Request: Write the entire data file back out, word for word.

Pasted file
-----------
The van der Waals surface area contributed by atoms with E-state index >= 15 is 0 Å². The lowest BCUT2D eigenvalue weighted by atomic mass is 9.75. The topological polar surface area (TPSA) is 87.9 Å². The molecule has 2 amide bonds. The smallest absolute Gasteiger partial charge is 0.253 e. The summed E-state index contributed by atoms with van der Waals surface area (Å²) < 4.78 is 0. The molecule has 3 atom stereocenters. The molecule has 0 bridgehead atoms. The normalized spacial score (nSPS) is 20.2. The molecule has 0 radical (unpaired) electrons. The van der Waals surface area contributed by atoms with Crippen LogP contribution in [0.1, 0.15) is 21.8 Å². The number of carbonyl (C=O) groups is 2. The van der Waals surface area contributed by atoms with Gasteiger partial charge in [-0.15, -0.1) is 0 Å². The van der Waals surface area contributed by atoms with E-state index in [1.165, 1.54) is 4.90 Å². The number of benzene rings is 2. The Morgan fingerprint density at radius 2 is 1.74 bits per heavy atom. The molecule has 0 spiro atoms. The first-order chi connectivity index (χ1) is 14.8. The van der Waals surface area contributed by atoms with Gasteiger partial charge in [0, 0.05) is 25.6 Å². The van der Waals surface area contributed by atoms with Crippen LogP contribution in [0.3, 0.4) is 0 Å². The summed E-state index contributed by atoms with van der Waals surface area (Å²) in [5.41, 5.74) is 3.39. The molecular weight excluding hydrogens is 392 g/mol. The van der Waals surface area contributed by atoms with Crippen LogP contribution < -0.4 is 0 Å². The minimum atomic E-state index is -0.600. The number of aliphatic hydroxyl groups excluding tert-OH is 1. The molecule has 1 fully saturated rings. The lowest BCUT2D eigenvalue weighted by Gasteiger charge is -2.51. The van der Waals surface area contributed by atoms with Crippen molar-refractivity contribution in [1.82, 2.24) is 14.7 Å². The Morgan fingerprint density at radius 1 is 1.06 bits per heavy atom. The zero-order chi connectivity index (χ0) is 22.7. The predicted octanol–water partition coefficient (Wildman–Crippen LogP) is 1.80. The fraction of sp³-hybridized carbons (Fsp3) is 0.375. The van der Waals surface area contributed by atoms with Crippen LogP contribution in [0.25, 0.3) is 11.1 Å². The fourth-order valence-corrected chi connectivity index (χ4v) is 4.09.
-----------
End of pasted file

The van der Waals surface area contributed by atoms with E-state index >= 15 is 0 Å². The lowest BCUT2D eigenvalue weighted by atomic mass is 9.75. The topological polar surface area (TPSA) is 87.9 Å². The molecule has 2 amide bonds. The smallest absolute Gasteiger partial charge is 0.253 e. The summed E-state index contributed by atoms with van der Waals surface area (Å²) < 4.78 is 0. The molecule has 3 atom stereocenters. The molecule has 0 bridgehead atoms. The normalized spacial score (nSPS) is 20.2. The molecule has 0 radical (unpaired) electrons. The van der Waals surface area contributed by atoms with Crippen LogP contribution in [0.1, 0.15) is 21.8 Å². The number of carbonyl (C=O) groups is 2. The van der Waals surface area contributed by atoms with Gasteiger partial charge in [-0.15, -0.1) is 0 Å². The van der Waals surface area contributed by atoms with E-state index in [1.165, 1.54) is 4.90 Å². The number of benzene rings is 2. The Morgan fingerprint density at radius 2 is 1.74 bits per heavy atom. The molecule has 0 spiro atoms. The first-order chi connectivity index (χ1) is 14.8. The van der Waals surface area contributed by atoms with Gasteiger partial charge in [0, 0.05) is 25.6 Å². The van der Waals surface area contributed by atoms with Crippen LogP contribution in [0.3, 0.4) is 0 Å². The summed E-state index contributed by atoms with van der Waals surface area (Å²) in [5.41, 5.74) is 3.39. The molecular weight excluding hydrogens is 392 g/mol. The van der Waals surface area contributed by atoms with Crippen LogP contribution < -0.4 is 0 Å². The minimum atomic E-state index is -0.600. The number of aliphatic hydroxyl groups excluding tert-OH is 1. The molecule has 1 fully saturated rings. The lowest BCUT2D eigenvalue weighted by Gasteiger charge is -2.51. The van der Waals surface area contributed by atoms with Crippen molar-refractivity contribution in [1.82, 2.24) is 14.7 Å². The Morgan fingerprint density at radius 1 is 1.06 bits per heavy atom. The zero-order chi connectivity index (χ0) is 22.7. The predicted octanol–water partition coefficient (Wildman–Crippen LogP) is 1.80. The fraction of sp³-hybridized carbons (Fsp3) is 0.375. The van der Waals surface area contributed by atoms with Crippen LogP contribution in [0.25, 0.3) is 11.1 Å². The fourth-order valence-corrected chi connectivity index (χ4v) is 4.09.